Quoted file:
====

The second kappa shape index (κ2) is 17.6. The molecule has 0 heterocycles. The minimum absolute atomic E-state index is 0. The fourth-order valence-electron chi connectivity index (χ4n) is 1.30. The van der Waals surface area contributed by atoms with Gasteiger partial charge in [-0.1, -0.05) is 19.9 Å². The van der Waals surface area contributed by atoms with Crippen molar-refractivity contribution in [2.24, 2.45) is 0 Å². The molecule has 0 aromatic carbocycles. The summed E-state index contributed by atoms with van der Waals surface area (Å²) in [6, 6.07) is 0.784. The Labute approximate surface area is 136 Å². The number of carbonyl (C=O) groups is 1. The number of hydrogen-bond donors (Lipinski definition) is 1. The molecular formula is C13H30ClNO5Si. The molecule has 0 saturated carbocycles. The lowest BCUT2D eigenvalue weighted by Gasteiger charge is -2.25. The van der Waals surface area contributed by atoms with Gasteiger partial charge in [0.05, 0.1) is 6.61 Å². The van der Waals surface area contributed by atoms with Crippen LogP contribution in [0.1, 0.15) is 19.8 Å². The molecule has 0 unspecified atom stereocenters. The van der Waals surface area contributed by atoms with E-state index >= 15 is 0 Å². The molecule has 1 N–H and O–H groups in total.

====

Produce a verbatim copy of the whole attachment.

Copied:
The second kappa shape index (κ2) is 17.6. The molecule has 0 heterocycles. The minimum absolute atomic E-state index is 0. The fourth-order valence-electron chi connectivity index (χ4n) is 1.30. The van der Waals surface area contributed by atoms with Gasteiger partial charge in [-0.1, -0.05) is 19.9 Å². The van der Waals surface area contributed by atoms with Crippen molar-refractivity contribution in [2.24, 2.45) is 0 Å². The molecule has 0 aromatic carbocycles. The summed E-state index contributed by atoms with van der Waals surface area (Å²) in [6, 6.07) is 0.784. The Labute approximate surface area is 136 Å². The number of carbonyl (C=O) groups is 1. The number of hydrogen-bond donors (Lipinski definition) is 1. The molecular formula is C13H30ClNO5Si. The molecule has 0 saturated carbocycles. The lowest BCUT2D eigenvalue weighted by Gasteiger charge is -2.25. The van der Waals surface area contributed by atoms with Gasteiger partial charge in [0.05, 0.1) is 6.61 Å². The van der Waals surface area contributed by atoms with Crippen LogP contribution in [0.1, 0.15) is 19.8 Å². The molecule has 0 unspecified atom stereocenters. The van der Waals surface area contributed by atoms with E-state index >= 15 is 0 Å². The molecule has 1 N–H and O–H groups in total.